The iPhone 6 Plus does have a few areas I need to get used to. First of all the power button is now on the side. I keep reaching for it at the top, where it has been on the last several iPhones. Also talking on the phone. With my iPhone 5s, it was so small that I put it up to my ear and I was right at the speaker. I could judge where to put it because I knew where it should be positioned. The larger iPhone 6 Plus, when I put it up to my ear, I typically have to tweak the position a little because I am not yet used to where the phone should be pertaining to the speaker. It’s the only odd dilemma I have faced, and I find that at the beginning of a call I am sliding the phone slightly to where the sound is the loudest. Not an issue when using earbuds, but it is something I did not expect. I am sure in another week I’ll find that sweet spot automatically. Other than that, using a large phone to make calls is not the odd scenario I envisioned.
Also because the sides are rounded now, and with the larger phone, I feel like the potential for dropping is higher. I got a case for it on day one and have yet to drop it, but while the phone feels amazing in the hand, some people would be better off with a case for a better grip.
Signal wise the phone just rocks. It uses faster wi-fi and locks to a signal in seconds. This past week I had LTE in many places where I would get 4G or no signal with previous phones. I had LTE in a movie theater! I know they have like a dozen antennas intertwining externally via bands around the back, but I have to say getting a strong signal, and keeping a strong signal, the iPhone 6 Plus does this without breaking a sweat. Both LTE and wi-fi are dramatically improved.
Battery life is a lot better as well. It is a much bigger battery of course because of the large size, and while I charge it nightly I could probably charge it every other day. This phone packs some serious juice.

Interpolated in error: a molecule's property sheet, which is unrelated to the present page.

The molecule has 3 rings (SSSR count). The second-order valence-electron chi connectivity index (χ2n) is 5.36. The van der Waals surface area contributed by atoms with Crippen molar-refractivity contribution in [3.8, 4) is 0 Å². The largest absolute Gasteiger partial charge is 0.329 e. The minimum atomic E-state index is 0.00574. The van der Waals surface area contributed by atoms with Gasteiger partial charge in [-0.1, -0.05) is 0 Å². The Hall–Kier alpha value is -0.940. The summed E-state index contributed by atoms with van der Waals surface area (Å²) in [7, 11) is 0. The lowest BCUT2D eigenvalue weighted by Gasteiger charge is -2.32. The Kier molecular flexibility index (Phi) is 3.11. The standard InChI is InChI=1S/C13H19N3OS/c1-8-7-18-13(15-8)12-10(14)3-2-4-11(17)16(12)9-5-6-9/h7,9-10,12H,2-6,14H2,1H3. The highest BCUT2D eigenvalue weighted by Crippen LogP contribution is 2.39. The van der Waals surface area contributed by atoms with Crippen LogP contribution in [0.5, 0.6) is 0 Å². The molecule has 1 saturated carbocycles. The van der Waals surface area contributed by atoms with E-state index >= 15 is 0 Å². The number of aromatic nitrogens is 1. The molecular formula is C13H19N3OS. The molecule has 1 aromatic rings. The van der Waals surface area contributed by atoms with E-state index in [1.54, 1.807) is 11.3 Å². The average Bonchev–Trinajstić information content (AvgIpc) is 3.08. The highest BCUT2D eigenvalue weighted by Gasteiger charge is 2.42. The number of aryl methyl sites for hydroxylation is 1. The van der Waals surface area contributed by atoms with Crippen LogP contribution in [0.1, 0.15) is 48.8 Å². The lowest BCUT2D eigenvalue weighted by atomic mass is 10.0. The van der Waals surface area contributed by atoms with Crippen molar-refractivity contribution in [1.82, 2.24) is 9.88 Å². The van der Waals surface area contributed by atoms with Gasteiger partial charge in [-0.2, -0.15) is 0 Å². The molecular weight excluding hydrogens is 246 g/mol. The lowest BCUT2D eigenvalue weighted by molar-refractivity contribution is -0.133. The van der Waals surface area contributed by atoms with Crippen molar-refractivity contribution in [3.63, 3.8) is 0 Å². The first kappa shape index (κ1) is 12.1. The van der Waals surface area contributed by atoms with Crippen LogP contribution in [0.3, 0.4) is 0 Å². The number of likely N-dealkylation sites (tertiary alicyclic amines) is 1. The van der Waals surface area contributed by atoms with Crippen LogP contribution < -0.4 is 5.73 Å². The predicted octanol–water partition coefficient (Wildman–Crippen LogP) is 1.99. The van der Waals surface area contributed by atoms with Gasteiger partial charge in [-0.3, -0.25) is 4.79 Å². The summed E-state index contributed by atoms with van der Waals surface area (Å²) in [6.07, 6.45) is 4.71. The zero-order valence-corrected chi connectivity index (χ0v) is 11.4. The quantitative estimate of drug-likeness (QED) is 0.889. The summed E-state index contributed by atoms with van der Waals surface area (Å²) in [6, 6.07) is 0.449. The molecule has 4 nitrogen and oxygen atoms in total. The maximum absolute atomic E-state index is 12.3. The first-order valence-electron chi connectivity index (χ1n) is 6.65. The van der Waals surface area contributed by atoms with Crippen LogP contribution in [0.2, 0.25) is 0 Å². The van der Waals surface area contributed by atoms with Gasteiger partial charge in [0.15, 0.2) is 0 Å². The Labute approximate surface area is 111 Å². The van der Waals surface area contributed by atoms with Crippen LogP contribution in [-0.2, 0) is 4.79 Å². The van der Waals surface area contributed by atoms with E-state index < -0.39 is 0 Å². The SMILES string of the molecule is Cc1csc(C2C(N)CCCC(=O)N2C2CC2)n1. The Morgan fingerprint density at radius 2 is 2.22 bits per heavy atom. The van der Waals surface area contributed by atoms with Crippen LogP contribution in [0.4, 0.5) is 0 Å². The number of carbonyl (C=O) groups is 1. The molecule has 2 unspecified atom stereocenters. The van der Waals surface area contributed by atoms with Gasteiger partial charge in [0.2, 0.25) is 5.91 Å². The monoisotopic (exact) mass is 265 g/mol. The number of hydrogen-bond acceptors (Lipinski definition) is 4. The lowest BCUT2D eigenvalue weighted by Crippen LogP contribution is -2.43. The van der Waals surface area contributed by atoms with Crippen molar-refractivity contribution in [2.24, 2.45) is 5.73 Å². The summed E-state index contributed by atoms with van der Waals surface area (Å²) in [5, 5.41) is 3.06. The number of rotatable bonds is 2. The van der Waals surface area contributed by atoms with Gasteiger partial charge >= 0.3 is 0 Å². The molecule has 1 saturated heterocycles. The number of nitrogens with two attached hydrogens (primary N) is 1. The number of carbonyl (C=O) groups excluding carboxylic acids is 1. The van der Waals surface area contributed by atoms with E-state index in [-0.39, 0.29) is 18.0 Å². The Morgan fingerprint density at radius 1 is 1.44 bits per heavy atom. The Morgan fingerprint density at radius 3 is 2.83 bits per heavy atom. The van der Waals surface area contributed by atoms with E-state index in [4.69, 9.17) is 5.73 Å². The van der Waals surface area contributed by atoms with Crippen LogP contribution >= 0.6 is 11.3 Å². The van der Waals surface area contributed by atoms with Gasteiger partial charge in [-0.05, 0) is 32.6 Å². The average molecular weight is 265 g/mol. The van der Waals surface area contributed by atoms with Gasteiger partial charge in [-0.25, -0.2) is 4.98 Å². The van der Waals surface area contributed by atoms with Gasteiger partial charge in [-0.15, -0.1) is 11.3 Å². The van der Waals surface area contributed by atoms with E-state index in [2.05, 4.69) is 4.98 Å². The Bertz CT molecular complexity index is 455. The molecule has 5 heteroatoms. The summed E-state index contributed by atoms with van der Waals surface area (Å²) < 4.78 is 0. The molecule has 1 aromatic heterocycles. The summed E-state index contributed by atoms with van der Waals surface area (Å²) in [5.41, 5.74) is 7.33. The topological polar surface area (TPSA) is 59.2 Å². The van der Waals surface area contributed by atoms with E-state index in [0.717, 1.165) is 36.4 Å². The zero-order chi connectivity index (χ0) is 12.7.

The biggest surprise was how much my wife loves her iPhone 6 Plus. I assumed male geeks would gravitate towards the larger 5.5 inch phone, while females would choose the more understated, smaller 4.7 inch unit. Guess not. She loves the larger screen and probably has not put the phone down since she got it. Also at the Apple Store on launch day I saw many females walking out with the Plus. So I guess I will not assume in the future.
Did I ever consider getting the iPhone 6 4.7? Briefly. But after holding them I discovered that, for me, the 4.7 was a little too big for one handed use and a bit small for two handed use. So I would have stuck with my iPhone 5s for one handed stuff and my iPad for two handed. The more I thought about it, the more I realized I did not do that much phone stuff one handed anyway.
What has happened now with the 5.5 is I have basically replaced my phone and iPad with one device. Actually maybe 3, because I don’t use a Kindle anymore, because the iPhone 6 Plus 5.5 makes a perfect reading device.
Should You Get One?
Yes! If you want a new iPhone, I suggest this one over the regular iPhone 6 with the 4.7 screen. The 4.7 is not that much of an increase and while it is a great phone, the 5.5 Plus is the one to get. Apple allows a 2 week return policy if it does not work out. Anyone who “loves their iPhone” should spend a week with the iPhone 6 Plus and see what true love really is. Highly recommended.